Monday, 30 December 2013

Then & Now: The ugliest church in all Christendom!

Lang Park is a triangular handkerchief of land on the rise up from George Street to the ridge that goes over the bridge. It is inconsequential, sans meaning, sans beauty. But it resounds with history.
With the second image, I tried to recreate the first, which allegedly was sketched in 1817. St Phillips stood in the centre of what is now Lang Park, but which in the first half of the 19th century was known as "Church Hill". There were churches all around, eventually, but not initially. This was he only church in colonial Sydney until the construction of St James on Macquarie Street. Indeed, the colony was divided into two parishes, St Phillip's Sydney and St John's Parramatta, both presided over by the Reverend Samuel Marsden.
This was the second St Phillip's, the first was burnt down in 1798 - deliberately, I gather. This one on Church Hill had a sod turned in 1798, but was not "open for business" until toward the end of 1800. It was built of shoddy materials to a shoddier design, by shoddy workmen, and was replaced in 1856 by another building about where that windmill is (now we would say "on York Street").


Joe said...

Time delivers such amazing contrasts Julie. Wishing you a very happy New Year.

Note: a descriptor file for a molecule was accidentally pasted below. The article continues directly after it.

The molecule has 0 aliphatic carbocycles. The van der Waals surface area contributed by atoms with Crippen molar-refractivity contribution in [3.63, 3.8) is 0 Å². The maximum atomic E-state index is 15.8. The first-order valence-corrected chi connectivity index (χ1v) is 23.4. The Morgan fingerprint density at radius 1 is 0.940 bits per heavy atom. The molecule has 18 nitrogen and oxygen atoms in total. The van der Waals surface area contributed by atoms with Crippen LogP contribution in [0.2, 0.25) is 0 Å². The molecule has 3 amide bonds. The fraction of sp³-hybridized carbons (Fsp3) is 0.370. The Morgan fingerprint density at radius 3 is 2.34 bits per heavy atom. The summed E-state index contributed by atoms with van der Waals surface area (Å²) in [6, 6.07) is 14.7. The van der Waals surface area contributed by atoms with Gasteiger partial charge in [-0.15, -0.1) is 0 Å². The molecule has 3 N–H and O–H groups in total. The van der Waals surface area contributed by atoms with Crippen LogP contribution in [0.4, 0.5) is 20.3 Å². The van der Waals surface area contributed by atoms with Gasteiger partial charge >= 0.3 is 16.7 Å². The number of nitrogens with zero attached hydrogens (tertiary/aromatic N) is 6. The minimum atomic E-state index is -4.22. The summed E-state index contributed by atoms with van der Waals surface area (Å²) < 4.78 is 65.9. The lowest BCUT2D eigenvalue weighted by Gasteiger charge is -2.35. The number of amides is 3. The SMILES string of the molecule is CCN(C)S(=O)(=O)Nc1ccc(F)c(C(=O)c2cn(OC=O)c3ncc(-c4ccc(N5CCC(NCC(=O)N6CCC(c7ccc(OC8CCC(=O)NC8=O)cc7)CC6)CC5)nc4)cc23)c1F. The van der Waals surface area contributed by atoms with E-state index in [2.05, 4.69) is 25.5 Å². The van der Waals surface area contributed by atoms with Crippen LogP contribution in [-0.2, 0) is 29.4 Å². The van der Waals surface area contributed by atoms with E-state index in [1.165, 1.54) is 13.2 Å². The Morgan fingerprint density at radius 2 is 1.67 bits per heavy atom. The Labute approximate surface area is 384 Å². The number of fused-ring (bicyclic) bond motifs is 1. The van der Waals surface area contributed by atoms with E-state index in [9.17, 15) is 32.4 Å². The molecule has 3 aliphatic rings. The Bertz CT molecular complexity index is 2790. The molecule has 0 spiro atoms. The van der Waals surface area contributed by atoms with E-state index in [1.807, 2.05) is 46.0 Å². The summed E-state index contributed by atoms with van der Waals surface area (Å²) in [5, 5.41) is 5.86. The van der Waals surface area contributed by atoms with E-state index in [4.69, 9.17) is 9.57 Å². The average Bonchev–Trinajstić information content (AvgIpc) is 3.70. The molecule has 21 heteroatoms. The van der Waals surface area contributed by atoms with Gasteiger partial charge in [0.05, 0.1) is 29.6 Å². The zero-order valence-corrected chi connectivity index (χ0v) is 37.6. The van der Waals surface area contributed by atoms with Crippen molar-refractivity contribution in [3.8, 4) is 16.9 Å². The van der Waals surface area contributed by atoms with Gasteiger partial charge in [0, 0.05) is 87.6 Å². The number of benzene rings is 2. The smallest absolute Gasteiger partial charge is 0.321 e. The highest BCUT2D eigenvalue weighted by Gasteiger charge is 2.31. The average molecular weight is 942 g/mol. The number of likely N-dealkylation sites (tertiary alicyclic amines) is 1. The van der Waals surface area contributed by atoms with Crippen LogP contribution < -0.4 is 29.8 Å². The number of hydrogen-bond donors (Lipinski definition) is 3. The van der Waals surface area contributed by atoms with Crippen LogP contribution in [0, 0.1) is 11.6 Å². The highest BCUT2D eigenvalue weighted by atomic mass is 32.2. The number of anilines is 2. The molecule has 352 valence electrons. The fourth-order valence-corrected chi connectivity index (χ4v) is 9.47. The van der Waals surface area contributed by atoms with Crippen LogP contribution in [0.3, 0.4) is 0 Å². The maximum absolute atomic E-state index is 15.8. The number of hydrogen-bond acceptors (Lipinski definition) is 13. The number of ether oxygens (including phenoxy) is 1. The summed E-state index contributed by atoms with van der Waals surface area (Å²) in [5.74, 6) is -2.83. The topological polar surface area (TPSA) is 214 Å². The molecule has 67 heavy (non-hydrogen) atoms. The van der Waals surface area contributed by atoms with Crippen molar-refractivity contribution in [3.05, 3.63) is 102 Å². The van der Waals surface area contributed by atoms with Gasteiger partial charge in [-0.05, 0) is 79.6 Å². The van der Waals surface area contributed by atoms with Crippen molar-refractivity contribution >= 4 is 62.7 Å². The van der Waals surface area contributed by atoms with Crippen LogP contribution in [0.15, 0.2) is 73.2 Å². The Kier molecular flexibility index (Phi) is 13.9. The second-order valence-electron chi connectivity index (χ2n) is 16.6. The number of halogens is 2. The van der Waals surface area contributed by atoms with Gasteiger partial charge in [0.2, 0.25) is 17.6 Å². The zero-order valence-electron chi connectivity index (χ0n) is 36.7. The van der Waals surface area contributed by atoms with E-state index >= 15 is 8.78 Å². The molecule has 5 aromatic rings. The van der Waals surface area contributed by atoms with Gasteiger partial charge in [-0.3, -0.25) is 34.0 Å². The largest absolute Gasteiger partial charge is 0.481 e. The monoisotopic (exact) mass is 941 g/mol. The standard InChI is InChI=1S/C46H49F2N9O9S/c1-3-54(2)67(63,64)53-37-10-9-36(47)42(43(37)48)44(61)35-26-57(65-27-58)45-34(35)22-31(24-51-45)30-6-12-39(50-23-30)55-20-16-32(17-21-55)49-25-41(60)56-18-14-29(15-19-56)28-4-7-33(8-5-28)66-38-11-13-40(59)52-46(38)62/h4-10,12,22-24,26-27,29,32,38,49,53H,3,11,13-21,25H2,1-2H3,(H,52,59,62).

Julie said...

For mw, in situations like this, Joe, time delivers sadness.

Many thanks for the good wishes. I hope 2014 brings contentment to you and yours.

Kay L. Davies said...

I think that street corner looks better now than then, Julie.
Thinking of you and wishing you well always, but I know "if wishes were horses..."
Your friendship has meant a great deal to me, and I'm very sorry we haven't been able to get to Australia to see you.
Love and a gentle hug,

Joan Elizabeth said...

Happy new year Julie. Sorry I have been flat out for weeks and weeks so not blogging or visiting. Hopefully I can pop in more often now. I am so glad you are blogging again.

Merisi said...

Food for thought. What resources were had back then, who decided to build a church anyway, to have a place to come together. Safely so, one hopes, seeing how even nowadays places of worship and worshippers are under attack.

The trees are a comforting sight, and knowing the people living and walking in their shade are safe, too.

A very Happy New Year to you and yours,

diane b said...

Thanks for the interesting history lesson.